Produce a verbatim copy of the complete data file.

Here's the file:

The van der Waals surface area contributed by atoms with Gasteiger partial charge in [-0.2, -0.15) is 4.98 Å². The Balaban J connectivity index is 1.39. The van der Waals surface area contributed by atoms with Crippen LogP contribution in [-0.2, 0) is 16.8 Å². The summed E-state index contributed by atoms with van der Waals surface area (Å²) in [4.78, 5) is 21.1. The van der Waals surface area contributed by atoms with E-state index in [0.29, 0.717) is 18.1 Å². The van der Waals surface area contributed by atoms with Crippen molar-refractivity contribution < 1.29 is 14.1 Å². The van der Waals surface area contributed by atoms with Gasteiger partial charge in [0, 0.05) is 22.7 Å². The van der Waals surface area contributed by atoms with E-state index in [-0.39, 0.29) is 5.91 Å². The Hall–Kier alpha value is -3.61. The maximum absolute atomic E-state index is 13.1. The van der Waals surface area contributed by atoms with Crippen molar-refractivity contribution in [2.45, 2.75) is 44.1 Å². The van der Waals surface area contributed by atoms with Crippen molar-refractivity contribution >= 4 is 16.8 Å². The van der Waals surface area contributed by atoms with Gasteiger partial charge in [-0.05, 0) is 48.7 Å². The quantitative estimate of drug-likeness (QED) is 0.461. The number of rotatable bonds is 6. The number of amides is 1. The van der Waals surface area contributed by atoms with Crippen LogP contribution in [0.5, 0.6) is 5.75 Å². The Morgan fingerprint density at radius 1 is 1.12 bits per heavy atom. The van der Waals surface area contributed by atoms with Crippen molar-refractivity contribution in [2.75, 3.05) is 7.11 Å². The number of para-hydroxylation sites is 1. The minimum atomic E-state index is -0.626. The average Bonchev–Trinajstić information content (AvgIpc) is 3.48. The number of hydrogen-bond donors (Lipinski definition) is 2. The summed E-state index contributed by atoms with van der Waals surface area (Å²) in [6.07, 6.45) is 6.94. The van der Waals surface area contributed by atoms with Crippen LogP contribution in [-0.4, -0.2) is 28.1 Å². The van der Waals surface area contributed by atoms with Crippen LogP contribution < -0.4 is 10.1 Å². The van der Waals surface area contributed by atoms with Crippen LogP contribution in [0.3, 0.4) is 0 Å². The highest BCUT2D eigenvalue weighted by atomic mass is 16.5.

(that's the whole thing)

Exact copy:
The van der Waals surface area contributed by atoms with Gasteiger partial charge in [-0.2, -0.15) is 4.98 Å². The Balaban J connectivity index is 1.39. The van der Waals surface area contributed by atoms with Crippen LogP contribution in [-0.2, 0) is 16.8 Å². The summed E-state index contributed by atoms with van der Waals surface area (Å²) in [4.78, 5) is 21.1. The van der Waals surface area contributed by atoms with E-state index in [0.29, 0.717) is 18.1 Å². The van der Waals surface area contributed by atoms with Crippen molar-refractivity contribution < 1.29 is 14.1 Å². The van der Waals surface area contributed by atoms with Gasteiger partial charge in [0, 0.05) is 22.7 Å². The van der Waals surface area contributed by atoms with E-state index in [-0.39, 0.29) is 5.91 Å². The Hall–Kier alpha value is -3.61. The maximum absolute atomic E-state index is 13.1. The van der Waals surface area contributed by atoms with Crippen molar-refractivity contribution in [2.45, 2.75) is 44.1 Å². The van der Waals surface area contributed by atoms with Crippen molar-refractivity contribution >= 4 is 16.8 Å². The van der Waals surface area contributed by atoms with Gasteiger partial charge in [-0.05, 0) is 48.7 Å². The quantitative estimate of drug-likeness (QED) is 0.461. The number of rotatable bonds is 6. The number of amides is 1. The van der Waals surface area contributed by atoms with Crippen LogP contribution in [0.5, 0.6) is 5.75 Å². The Morgan fingerprint density at radius 1 is 1.12 bits per heavy atom. The van der Waals surface area contributed by atoms with Crippen molar-refractivity contribution in [2.75, 3.05) is 7.11 Å². The number of para-hydroxylation sites is 1. The minimum atomic E-state index is -0.626. The average Bonchev–Trinajstić information content (AvgIpc) is 3.48. The number of hydrogen-bond donors (Lipinski definition) is 2. The summed E-state index contributed by atoms with van der Waals surface area (Å²) in [6.07, 6.45) is 6.94. The van der Waals surface area contributed by atoms with Crippen LogP contribution in [-0.4, -0.2) is 28.1 Å². The van der Waals surface area contributed by atoms with Crippen LogP contribution < -0.4 is 10.1 Å². The van der Waals surface area contributed by atoms with Crippen LogP contribution in [0.3, 0.4) is 0 Å². The highest BCUT2D eigenvalue weighted by atomic mass is 16.5.